WASHINGTON, D.C. – With the first session of the 111th United States Congress taking place Tuesday, January 6th amidst the economic fallout besieging many Americans, Congressmen and women have apparently been avoiding questions as to just where the 700 billion dollars from the emergency financing bill have gone. None have given straightforward answers, with a small few refusing to give a response whatsoever.
Robert Byrd, the senior Senator from West Virginia, was asked what happened to the money on Friday, but took his cellphone out of his pocket and told reporters that he had to take an urgent call from his wife. When informed that his wife passed away in March, 2006, Byrd proceeded to walk briskly in the opposite direction without comment.
John Boehner, the Minority Leader in the House of Representatives, was asked if he knew where the money was. He told reporters, “I really have to go to the bathroom, guys.” When Boehner failed to exit the bathroom after about a half an hour, an Associated Press reporter entered the restroom to see if Boehner was okay. The reporter found the facility to be empty, though the window was open with the curtains swaying slightly in the late afternoon breeze.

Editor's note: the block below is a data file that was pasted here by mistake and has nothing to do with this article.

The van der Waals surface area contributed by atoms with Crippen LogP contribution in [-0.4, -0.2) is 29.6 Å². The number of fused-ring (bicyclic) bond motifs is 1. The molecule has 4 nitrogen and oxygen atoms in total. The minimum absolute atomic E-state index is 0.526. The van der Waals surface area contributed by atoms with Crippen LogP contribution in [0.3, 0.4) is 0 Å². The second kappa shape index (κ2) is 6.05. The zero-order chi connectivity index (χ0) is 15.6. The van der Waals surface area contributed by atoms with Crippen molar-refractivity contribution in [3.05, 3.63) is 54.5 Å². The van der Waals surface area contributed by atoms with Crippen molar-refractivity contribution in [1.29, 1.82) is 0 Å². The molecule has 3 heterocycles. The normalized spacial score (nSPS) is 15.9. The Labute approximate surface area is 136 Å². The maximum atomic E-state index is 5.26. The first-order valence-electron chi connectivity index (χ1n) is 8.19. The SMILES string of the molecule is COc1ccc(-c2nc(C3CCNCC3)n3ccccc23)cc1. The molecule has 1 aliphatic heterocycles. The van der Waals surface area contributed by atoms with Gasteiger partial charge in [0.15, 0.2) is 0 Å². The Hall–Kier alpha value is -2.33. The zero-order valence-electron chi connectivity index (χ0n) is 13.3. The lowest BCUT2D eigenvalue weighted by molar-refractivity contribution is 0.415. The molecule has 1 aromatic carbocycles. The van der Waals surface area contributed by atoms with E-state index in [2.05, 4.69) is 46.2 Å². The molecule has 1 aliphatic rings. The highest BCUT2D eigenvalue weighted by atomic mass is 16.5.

Reporters nearly gave up after Democrat Byron Dorgan told reporters he had to “get something out of [his] car real quick, and [he’ll] be right back.” The junior Senator from North Dakota then added, “I promise, guys.” Dorgan proceeded to walk to his car, start the ignition, then drive off with reckless abandon, leaning his head out of the driver’s side window while shouting, “So long, suckers!” to the reporters waiting for him on the steps on the Capitol.
Most of the correspondents were about to give up on the story until Republican Lamar Alexander stepped out of the Capitol offering to tell the reporters where the money had gone. “I can tell you guys, but you have to do a big favor for me,” said Alexander. “Do you guys know where I can get $700 billion really, really fast?”